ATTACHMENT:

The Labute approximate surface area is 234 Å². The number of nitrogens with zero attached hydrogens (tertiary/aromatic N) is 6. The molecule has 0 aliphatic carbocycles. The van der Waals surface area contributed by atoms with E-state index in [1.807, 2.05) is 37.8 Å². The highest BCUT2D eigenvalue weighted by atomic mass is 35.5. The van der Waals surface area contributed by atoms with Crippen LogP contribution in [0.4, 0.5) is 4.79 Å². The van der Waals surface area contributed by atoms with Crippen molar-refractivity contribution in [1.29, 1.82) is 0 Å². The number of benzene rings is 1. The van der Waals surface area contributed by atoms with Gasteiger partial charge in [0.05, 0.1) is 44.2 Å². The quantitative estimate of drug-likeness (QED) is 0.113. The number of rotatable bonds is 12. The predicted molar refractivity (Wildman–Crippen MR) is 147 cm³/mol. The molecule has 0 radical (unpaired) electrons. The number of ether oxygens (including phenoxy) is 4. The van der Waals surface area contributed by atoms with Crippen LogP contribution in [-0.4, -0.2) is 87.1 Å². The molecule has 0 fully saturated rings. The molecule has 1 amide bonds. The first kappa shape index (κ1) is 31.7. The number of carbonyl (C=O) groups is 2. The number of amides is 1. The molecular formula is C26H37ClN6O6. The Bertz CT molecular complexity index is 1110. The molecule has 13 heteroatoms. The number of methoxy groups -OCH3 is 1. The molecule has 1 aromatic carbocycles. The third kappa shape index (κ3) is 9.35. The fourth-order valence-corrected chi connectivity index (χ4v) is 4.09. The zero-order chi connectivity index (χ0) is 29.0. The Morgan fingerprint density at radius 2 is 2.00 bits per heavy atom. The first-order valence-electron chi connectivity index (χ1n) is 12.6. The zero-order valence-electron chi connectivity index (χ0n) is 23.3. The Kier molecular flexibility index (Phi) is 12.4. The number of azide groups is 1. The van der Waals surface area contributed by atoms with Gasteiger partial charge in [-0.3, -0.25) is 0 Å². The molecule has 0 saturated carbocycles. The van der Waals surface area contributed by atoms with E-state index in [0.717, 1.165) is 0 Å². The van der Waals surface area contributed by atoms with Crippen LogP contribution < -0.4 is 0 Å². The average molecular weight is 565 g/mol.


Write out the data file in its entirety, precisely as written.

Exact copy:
The Labute approximate surface area is 234 Å². The number of nitrogens with zero attached hydrogens (tertiary/aromatic N) is 6. The molecule has 0 aliphatic carbocycles. The van der Waals surface area contributed by atoms with E-state index in [1.807, 2.05) is 37.8 Å². The highest BCUT2D eigenvalue weighted by atomic mass is 35.5. The van der Waals surface area contributed by atoms with Crippen LogP contribution in [0.4, 0.5) is 4.79 Å². The van der Waals surface area contributed by atoms with Crippen molar-refractivity contribution in [1.29, 1.82) is 0 Å². The number of benzene rings is 1. The van der Waals surface area contributed by atoms with Gasteiger partial charge in [0.05, 0.1) is 44.2 Å². The quantitative estimate of drug-likeness (QED) is 0.113. The number of rotatable bonds is 12. The predicted molar refractivity (Wildman–Crippen MR) is 147 cm³/mol. The molecule has 0 radical (unpaired) electrons. The number of ether oxygens (including phenoxy) is 4. The van der Waals surface area contributed by atoms with Crippen LogP contribution in [-0.4, -0.2) is 87.1 Å². The molecule has 0 fully saturated rings. The molecule has 1 amide bonds. The first kappa shape index (κ1) is 31.7. The number of carbonyl (C=O) groups is 2. The number of amides is 1. The molecular formula is C26H37ClN6O6. The Bertz CT molecular complexity index is 1110. The molecule has 13 heteroatoms. The number of methoxy groups -OCH3 is 1. The molecule has 1 aromatic carbocycles. The third kappa shape index (κ3) is 9.35. The fourth-order valence-corrected chi connectivity index (χ4v) is 4.09. The zero-order chi connectivity index (χ0) is 29.0. The Morgan fingerprint density at radius 2 is 2.00 bits per heavy atom. The first-order valence-electron chi connectivity index (χ1n) is 12.6. The zero-order valence-electron chi connectivity index (χ0n) is 23.3. The Kier molecular flexibility index (Phi) is 12.4. The number of azide groups is 1. The van der Waals surface area contributed by atoms with Gasteiger partial charge in [-0.3, -0.25) is 0 Å². The molecule has 0 saturated carbocycles. The van der Waals surface area contributed by atoms with E-state index in [0.717, 1.165) is 0 Å². The van der Waals surface area contributed by atoms with Crippen LogP contribution < -0.4 is 0 Å². The average molecular weight is 565 g/mol.